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A country radio station allegedly refused to play Beyoncé's new songs

A country radio station allegedly refused to play Beyoncé's new songs

Beyoncé in “Texas Hold ‘Em” and “16 Carriages” single artwork
Columbia Records

Beyoncé just dropped two country songs, “Texas Hold ‘Em” and “16 Carriages,” but a country radio station is allegedly refusing to play them.

simbernardo

Not yeehaw enough for country radio stations, huh?

Beyoncé has officially entered her Act II era, which had been teased for a long time but was only officially confirmed following her commercial spot at the 2024 Super Bowl telecast on Sunday, Feb. 11. Following the announcement of Act II — which made it clear that this album is within the genre of country music — Beyoncé released two country songs, “Texas Hold ‘Em” and “16 Carriages.”

However, a fan shared an X post with what appears to be an email from a country radio station allegedly refusing to play Beyoncé’s new songs. “Hi — we do not play Beyoncé on KYKC as we are a country music station. Thank you,” the alleged email response reads.

This X user (@jussatto) wrote in the post: “I requested ‘Texas Hold ‘Em’ at my local country radio station (KYKC) and after requesting, I received an email from the radio station stating ‘We do not play Beyoncé on KYKC as we are a country music station.’”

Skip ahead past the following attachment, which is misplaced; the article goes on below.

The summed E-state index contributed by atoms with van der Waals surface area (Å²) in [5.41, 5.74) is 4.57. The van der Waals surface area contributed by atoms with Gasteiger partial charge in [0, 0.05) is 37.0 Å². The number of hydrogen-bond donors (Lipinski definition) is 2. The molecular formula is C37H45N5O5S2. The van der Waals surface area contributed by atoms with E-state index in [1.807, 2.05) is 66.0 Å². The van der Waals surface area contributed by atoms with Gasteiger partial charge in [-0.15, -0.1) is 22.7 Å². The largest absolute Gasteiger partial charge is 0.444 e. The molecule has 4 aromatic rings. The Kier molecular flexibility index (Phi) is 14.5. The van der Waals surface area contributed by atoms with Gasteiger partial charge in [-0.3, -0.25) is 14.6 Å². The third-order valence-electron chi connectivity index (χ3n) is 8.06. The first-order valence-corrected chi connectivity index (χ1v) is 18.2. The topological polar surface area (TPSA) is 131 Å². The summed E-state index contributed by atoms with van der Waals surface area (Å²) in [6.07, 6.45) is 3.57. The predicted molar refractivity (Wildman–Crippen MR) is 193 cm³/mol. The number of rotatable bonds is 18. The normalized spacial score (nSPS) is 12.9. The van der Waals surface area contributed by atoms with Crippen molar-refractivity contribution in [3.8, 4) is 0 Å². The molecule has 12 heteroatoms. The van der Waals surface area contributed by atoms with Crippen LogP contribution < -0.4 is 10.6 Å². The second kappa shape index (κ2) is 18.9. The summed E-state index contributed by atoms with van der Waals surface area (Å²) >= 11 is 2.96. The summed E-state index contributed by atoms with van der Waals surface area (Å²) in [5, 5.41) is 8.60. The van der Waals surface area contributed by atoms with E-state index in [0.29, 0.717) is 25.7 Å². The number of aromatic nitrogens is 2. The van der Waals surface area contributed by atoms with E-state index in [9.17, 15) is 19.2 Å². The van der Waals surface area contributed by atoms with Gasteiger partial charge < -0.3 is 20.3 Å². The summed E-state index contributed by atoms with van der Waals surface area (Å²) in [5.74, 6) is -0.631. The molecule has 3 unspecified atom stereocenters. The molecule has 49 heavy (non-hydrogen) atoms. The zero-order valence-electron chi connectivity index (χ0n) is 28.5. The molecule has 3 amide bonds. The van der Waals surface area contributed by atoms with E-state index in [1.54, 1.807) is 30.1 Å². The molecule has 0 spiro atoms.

The alleged email response appears to have been written by an employee of S.C.O.R.E. Broadcasting, a.k.a. South Central Oklahoma Radio Enterprises, which owns the Ada, Oklahoma-based country radio station KYKC. There’s also a timestamp at the bottom showing that the email response was allegedly sent on “Tuesday, February 13, 2024 at 09:40:15.”

For obvious reasons, the discourse surrounding this viral X post makes mention of potential prejudices that this country radio station might have behind the alleged decision not to play country songs from an artist like Beyoncé. The majority of artists who get played on country music stations are male and white — which Beyoncé is not.

The history of country music, which was created and popularized by Black artists, is clearly going to be an ongoing point of contention among conservative audiences that are now the biggest consumers of the genre. We could foresee that situations like these would happen if Beyoncé were to drop a country album… but it’s pretty shocking that this is already happening just two days after she released these two first songs.

We’re team Beyoncé over here — and we also hope that country music is able to make room for women, non-white people, and LGBTQ+ folx in an industry that, for years now, seems to have been conquered by a particularly conservative and exclusive (as in non-inclusive) audience.

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Bernardo Sim

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Bernardo Sim experiences and explains queer multiverses. Born in Brazil, he currently lives in South Florida.

Bernardo Sim experiences and explains queer multiverses. Born in Brazil, he currently lives in South Florida.